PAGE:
China’s Massive Community-Buying Industry Is Collapsing
One of the country's hottest online trends in recent years has been halted by China's richest tech giants and financiers: community buying, in which technology companies facilitate the traditional practice when neighbors pool their resources to buy inexpensively in bulk. It is another cautionary tale about how quickly a shift in Beijing's attitudes can lead to the collapse of a thriving industry. Already hundreds of startups have gone bankrupt, and investors have lost billions of dollars.
Community buying started as a rural phenomenon, where farmers banded together to purchase supplies in bulk to save money. Recently, it has become more urbanized, facilitated by smartphone technologies, and used primarily for grocery shopping rather than seeds and fertilizer. The use of platforms such as JD.com, Meituan, and Pinduoduo by tens of thousands of neighborhoods seemed to be a revolution in e-commerce.
Demand, however, was unable to keep up with the intense competition. Additionally, the industry has been impacted by President Xi Jinping's massive crackdown on China's internet giants. The government fined several community-buying platforms last year for excessive spending on promotions.
Beijing, Shanghai, and other cities faced lockdowns during COVID, which should have resulted in a windfall for the platforms. Nonetheless, disruptions in their logistics networks compromised their ability to meet demand. Now even the largest companies have been forced to cut expenses. Sherri He, managing director of Kearney in Greater China, says the sector has been a roller coaster because of the pandemic.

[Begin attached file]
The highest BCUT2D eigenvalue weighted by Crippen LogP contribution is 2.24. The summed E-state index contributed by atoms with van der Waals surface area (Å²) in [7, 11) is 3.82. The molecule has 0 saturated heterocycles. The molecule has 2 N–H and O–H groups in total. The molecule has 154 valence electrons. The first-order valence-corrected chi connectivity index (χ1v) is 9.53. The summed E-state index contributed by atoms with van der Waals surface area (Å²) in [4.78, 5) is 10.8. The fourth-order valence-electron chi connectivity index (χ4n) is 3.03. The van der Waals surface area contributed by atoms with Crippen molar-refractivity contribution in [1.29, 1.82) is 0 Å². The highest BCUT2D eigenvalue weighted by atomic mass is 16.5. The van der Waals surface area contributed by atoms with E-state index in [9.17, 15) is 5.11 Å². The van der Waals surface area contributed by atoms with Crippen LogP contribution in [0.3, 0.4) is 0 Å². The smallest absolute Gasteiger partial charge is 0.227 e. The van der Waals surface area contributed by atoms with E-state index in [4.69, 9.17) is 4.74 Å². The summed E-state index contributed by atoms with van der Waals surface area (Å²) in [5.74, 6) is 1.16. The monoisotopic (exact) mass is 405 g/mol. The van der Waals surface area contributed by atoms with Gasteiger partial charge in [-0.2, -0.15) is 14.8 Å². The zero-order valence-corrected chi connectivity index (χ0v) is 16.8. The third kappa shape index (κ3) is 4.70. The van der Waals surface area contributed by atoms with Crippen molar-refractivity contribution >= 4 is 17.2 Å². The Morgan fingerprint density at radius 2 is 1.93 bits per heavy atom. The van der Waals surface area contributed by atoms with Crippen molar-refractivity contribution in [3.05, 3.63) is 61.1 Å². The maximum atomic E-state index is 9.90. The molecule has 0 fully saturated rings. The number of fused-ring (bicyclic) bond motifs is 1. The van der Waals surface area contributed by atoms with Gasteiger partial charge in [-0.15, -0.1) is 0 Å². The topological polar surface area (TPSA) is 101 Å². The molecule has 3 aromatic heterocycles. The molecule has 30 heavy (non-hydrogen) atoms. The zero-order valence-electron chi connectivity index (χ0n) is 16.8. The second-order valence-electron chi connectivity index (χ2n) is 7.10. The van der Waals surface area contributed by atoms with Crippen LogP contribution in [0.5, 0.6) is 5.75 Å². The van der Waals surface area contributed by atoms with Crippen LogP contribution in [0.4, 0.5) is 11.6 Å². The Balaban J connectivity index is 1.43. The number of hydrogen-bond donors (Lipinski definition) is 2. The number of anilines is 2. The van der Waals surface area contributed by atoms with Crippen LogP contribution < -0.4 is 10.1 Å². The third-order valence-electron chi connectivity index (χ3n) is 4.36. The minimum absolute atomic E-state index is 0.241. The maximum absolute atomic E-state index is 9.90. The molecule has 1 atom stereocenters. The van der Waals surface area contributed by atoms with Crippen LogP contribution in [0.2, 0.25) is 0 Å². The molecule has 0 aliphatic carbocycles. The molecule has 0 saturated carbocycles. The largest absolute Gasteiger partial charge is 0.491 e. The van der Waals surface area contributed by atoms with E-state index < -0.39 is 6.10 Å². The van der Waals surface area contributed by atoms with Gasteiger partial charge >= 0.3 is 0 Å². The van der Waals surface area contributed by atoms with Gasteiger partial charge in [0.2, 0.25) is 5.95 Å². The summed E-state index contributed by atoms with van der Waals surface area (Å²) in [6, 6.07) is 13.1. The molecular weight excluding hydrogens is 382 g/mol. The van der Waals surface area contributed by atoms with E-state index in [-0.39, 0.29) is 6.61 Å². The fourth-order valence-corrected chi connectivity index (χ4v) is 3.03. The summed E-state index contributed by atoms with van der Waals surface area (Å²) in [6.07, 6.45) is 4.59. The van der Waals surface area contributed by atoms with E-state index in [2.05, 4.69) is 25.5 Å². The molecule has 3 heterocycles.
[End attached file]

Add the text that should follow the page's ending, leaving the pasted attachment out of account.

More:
After a surge of https://liquidity-provider.com/news/zero-covid-is-breaking-china-liquidity-provider-news/ cases in April, Meituan halted its community-buying operations in Beijing. As a result of this, hundreds if not thousands of pickup points in the city have been closed. There was no indication when the service may reopen from a Meituan representative.
According to a person familiar with the matter and who requested anonymity because the information was private, JD.com, one of the country's biggest e-commerce companies, has slashed its Jingxi community-buying unit workforce by 10% to 15%. The community-buying arm of Didi Global Inc. was hit the hardest by a 20% cut in staff. Alibaba Group Holding Ltd. reduced promotions and decreased expenses as well. Responses to requests for comment were not received from JD.com, Didi, or Alibaba.
The industry experienced a stunning expansion before its contraction. Early in the pandemic, online community-buying startups seemed a sure bet, as locals in smaller towns ordered their daily necessities in bulk online. Many investors followed, including live streaming company Joyy Inc., which invested $100 million in community-buying company Tongcheng Life, hailing the company as a "brilliant example" of how the internet can increase efficiency. Investing in the sector has grown sixfold in three years, to 57.7 billion yuan ($8.7 billion) in 2021, according to Qichacha, the site that searches corporate registries. India and other countries began to adopt similar business models.
To stimulate the markets, China's large technology companies burned through cash to acquire new customers. These firms, which were unable to compete, collapsed. According to Wang Shouren, the founder of community-buying startup Youjing Youtian in Zhengzhou in central China's Henan province, more than 80% of the 1,500 community-buying businesses in the sector in September 2020 had closed six months later.